Minnesota health leaders look towards the future of substance use disorder treatment


Hannah Saunders


At the 2023 Minnesota State of Reform Health Policy Conference last month, leaders discussed the progress the state has made in increasing access to substance use disorder (SUD) treatment. Speakers focused on the utilization of technology and funding streams. 

Jeremy Drucker, state director of addiction and recovery, said when addressing SUD it’s important to look at the full continuum of care—prevention, harm, reduction, treatment, and recovery—to understand how they’re intertwined and to find ways to strengthen the continuum.

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“We’re really at a critical juncture when it comes to SUD, particularly with the opioid epidemic, particularly with the rise of fentanyl and how that’s really changed the landscape—in a lot of ways—of how we approach opioid use disorder in particular, but substance use disorder more broadly,” Drucker said. 

Drucker thinks Minnesota took a nontraditional approach during last year’s legislative session by moving towards a public health approach to substance use treatment and creating investments across the whole continuum of care. In the public safety budget bill passed last year, legislators included the legalization of drug paraphernalia possession, which will assist with decriminalizing addiction.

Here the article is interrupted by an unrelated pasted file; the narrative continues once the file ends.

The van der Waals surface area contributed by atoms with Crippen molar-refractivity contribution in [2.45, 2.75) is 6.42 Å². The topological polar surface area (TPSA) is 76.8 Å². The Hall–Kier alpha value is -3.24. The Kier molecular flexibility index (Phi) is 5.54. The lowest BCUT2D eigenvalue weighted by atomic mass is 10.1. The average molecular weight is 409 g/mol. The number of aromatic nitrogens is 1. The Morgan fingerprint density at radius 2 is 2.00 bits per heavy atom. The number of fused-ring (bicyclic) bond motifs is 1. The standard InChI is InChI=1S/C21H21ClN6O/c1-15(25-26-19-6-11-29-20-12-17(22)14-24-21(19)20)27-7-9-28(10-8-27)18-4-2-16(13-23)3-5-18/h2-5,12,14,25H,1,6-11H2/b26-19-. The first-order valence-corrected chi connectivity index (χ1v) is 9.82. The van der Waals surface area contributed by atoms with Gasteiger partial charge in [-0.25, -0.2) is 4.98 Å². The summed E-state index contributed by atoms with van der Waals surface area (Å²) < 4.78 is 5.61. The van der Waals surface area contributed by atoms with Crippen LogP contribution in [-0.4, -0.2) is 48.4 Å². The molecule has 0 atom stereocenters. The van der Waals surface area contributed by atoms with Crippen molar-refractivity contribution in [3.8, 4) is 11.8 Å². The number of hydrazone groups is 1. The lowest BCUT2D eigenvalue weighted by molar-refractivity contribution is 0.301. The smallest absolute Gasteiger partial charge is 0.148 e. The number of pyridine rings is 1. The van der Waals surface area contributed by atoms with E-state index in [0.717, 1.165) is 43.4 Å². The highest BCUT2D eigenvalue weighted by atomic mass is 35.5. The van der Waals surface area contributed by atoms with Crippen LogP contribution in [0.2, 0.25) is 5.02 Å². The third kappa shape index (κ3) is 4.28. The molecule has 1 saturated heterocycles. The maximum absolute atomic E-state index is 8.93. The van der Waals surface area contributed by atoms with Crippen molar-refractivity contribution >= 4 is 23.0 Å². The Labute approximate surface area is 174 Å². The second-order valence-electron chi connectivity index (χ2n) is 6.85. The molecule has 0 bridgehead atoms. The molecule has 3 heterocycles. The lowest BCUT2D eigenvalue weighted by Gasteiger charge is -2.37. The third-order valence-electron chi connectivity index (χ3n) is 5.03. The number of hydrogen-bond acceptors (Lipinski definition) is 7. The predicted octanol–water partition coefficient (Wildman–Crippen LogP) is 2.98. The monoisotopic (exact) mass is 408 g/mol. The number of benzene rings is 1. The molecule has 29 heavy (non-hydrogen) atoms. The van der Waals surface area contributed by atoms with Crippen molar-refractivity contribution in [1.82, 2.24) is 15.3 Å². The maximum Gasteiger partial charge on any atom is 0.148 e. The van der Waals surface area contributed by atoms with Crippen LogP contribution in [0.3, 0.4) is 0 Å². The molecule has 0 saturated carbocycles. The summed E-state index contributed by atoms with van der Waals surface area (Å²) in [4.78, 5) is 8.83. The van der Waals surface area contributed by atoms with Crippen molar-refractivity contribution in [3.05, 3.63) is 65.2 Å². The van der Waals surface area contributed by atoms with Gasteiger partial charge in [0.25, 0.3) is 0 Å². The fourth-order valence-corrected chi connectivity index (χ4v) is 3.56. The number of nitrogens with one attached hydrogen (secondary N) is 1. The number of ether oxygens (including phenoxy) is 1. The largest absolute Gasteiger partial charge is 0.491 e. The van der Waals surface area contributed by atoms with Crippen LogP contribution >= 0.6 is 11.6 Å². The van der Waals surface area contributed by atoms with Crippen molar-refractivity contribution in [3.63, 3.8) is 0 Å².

Kenneth Roberts, chief medical officer of Nuway Alliance, a nonprofit organization focused on recovery access, explained how when focusing on the opioid crisis, the state shouldn’t exclude individuals who use substances like alcohol or meth.

“We’re doing a good job of recognizing problems, but I think sometimes we need to be sure we’re adjusting our vision to be sure that as we look at one, we don’t forget about another,” Roberts said. 

Funding within the SUD space, historically, has been very restrictive, according to Roberts, who added how industry needs must include a wide variety of providers in both metro and rural areas. 

Brian Zirbes, executive director of the Minnesota Association of Resources for Recovery and Chemical Health, said provider reimbursement rates are key when it comes to strengthening the system. He explained how low reimbursement rates encourage nurses to leave for other positions with higher rates and increase strain on providers. To combat this, Zirbes suggests forgiving student loans, providing free training, and easing providers’ workload.

Drucker said technology can be used to support the SUD  workforce and noted how the state is interested in leveraging technology to increase access points in the continuum of care.

“Technology offers a very powerful platform to increase connection, and so I think from that front in terms of real time access to people who may be isolated, having an ability to reach someone and connect with someone through technology [is important], and there’s a lot of innovation in this space going on right now with different organizations playing hard with that, and I think there’s been a lot of success there,” Drucker said. 

Roberts believes the state has made great strides in the use of technology since the start of the COVID-19 pandemic, but that changes need to be made to connect providers with patients in a better fashion, and to allow providers to access medical records of clients referred from hospitals. Going into 2024, Roberts said youth SUD will be a focus.

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